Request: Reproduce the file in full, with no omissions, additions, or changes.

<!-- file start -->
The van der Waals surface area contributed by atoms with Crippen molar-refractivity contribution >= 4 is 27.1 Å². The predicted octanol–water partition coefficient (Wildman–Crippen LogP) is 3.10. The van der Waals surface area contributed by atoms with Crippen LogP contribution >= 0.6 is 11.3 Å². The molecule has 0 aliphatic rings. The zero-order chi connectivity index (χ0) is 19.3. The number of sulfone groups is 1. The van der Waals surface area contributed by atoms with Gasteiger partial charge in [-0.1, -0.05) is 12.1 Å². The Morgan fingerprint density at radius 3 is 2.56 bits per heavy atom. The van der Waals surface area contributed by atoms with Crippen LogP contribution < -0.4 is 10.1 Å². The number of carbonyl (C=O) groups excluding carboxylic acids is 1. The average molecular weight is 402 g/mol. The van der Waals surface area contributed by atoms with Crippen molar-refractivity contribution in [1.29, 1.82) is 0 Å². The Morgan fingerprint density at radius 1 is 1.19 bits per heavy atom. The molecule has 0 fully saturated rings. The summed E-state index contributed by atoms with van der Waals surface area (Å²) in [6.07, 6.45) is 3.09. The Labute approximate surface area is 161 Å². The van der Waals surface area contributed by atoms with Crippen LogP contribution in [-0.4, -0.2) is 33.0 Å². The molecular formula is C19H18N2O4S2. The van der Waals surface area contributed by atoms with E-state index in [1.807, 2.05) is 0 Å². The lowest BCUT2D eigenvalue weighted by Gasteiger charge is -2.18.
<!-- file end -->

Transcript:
The van der Waals surface area contributed by atoms with Crippen molar-refractivity contribution >= 4 is 27.1 Å². The predicted octanol–water partition coefficient (Wildman–Crippen LogP) is 3.10. The van der Waals surface area contributed by atoms with Crippen LogP contribution >= 0.6 is 11.3 Å². The molecule has 0 aliphatic rings. The zero-order chi connectivity index (χ0) is 19.3. The number of sulfone groups is 1. The van der Waals surface area contributed by atoms with Gasteiger partial charge in [-0.1, -0.05) is 12.1 Å². The Morgan fingerprint density at radius 3 is 2.56 bits per heavy atom. The van der Waals surface area contributed by atoms with Crippen LogP contribution < -0.4 is 10.1 Å². The number of carbonyl (C=O) groups excluding carboxylic acids is 1. The average molecular weight is 402 g/mol. The van der Waals surface area contributed by atoms with Crippen molar-refractivity contribution in [1.29, 1.82) is 0 Å². The Morgan fingerprint density at radius 1 is 1.19 bits per heavy atom. The molecule has 0 fully saturated rings. The summed E-state index contributed by atoms with van der Waals surface area (Å²) in [6.07, 6.45) is 3.09. The Labute approximate surface area is 161 Å². The van der Waals surface area contributed by atoms with Crippen LogP contribution in [-0.4, -0.2) is 33.0 Å². The molecular formula is C19H18N2O4S2. The van der Waals surface area contributed by atoms with E-state index in [1.807, 2.05) is 0 Å². The lowest BCUT2D eigenvalue weighted by Gasteiger charge is -2.18.